The researchers calculated a quantity called assortativity.
This measures how likely members of a population were to be directly connected to other members of a
population in a cluster, which implies direct transmission from one person to
another, though it cannot rule out an undiagnosed third person being in between
them. An assortativity figure of zero implies that people aren’t connected any
more than would be expected by random mixing.
This was the case with people whose ‘risk factor’ was that
they injected drugs. The zero assortativity seen in this group means that
infection via needle sharing was in fact probably not how most of them acquired
HIV – they probably got it through sex like everyone else. Los Angeles county
has had syringe and needle exchange since 1994 and this probably shows that HIV
infection via needles is rare, thanks to this.
Assortativity in MSM and in heterosexual men and women (to
each other) was high, which is what you’d expect.
But it was also quite high in TGW, although not as high as in heterosexuals
or MSM. This implies a degree of sexual contact between TGW.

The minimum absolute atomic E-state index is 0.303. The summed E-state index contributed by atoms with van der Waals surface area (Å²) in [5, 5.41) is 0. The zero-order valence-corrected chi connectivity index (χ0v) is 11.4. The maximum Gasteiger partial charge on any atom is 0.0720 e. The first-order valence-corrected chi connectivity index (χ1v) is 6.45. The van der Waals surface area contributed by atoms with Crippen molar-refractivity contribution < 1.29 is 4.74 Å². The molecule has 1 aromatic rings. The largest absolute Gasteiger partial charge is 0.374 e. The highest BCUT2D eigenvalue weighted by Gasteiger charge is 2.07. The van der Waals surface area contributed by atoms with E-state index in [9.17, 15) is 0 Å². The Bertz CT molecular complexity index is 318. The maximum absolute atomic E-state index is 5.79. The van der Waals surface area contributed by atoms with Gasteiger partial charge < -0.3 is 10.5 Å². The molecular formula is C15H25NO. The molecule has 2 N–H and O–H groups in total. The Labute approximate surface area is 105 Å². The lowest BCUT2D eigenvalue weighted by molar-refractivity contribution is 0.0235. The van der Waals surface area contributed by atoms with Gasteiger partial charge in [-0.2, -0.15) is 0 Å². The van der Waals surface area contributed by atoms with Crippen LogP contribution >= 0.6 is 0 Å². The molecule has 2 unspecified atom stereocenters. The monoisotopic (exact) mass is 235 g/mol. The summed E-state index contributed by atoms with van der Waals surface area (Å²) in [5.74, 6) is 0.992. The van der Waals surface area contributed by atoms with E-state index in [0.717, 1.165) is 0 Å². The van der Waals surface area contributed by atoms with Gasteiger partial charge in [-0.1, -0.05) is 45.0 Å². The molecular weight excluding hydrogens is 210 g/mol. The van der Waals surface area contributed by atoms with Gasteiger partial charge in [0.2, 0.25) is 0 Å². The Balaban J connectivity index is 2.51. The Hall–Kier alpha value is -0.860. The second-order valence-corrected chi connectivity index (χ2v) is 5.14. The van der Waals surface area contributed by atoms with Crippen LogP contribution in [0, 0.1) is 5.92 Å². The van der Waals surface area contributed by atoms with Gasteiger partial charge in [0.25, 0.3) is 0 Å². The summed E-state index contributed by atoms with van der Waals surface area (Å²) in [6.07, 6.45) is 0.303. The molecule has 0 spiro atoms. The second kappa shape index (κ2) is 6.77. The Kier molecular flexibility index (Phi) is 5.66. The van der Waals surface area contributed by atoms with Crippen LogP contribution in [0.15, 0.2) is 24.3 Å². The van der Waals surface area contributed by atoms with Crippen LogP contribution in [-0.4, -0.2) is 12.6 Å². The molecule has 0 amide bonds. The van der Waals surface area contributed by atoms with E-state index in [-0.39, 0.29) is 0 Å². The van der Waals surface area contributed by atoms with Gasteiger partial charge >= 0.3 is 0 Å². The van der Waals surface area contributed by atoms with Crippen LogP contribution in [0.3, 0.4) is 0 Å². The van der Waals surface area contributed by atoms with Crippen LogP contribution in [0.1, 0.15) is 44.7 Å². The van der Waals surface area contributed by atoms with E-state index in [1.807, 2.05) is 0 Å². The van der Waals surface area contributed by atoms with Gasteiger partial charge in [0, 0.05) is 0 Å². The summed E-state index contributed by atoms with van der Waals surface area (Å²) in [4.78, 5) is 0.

Numerically, TGW were most likely to be connected in a
cluster (not necessarily directly) to MSM, but that was because MSM were the
most numerous group. They were in fact 22% less likely to be connected to MSM
than one would expect through random mixing. In contrast they were 45% more
likely to be connected to cisgender heterosexual men, and 4.5 times more likely
to be connected to other TGW.
Partners of TGW also clustered together strongly. If a
non-TGW was in a cluster which contained a TGW, then they had a ninefold higher
likelihood of also being connected to another TGW.
This implies, as
a similar study from San Francisco found last year, that there is a
distinct population or network of cisgender men – who may define as MSM or
heterosexual – who either sometimes or primarily have TGW as their partners.
Manon Ragonnet-Cronin said that phylogenetic analysis could
help to identify the characteristics of these men so that prevention messages
suitable to TGW and their partners can be devised and interventions made.
Given the epidemiology, TGW who are partners of these men may be either
undiagnosed or at very high risk and could be contact-traced so they can
receive either HIV treatment or pre-exposure prophylaxis (PrEP).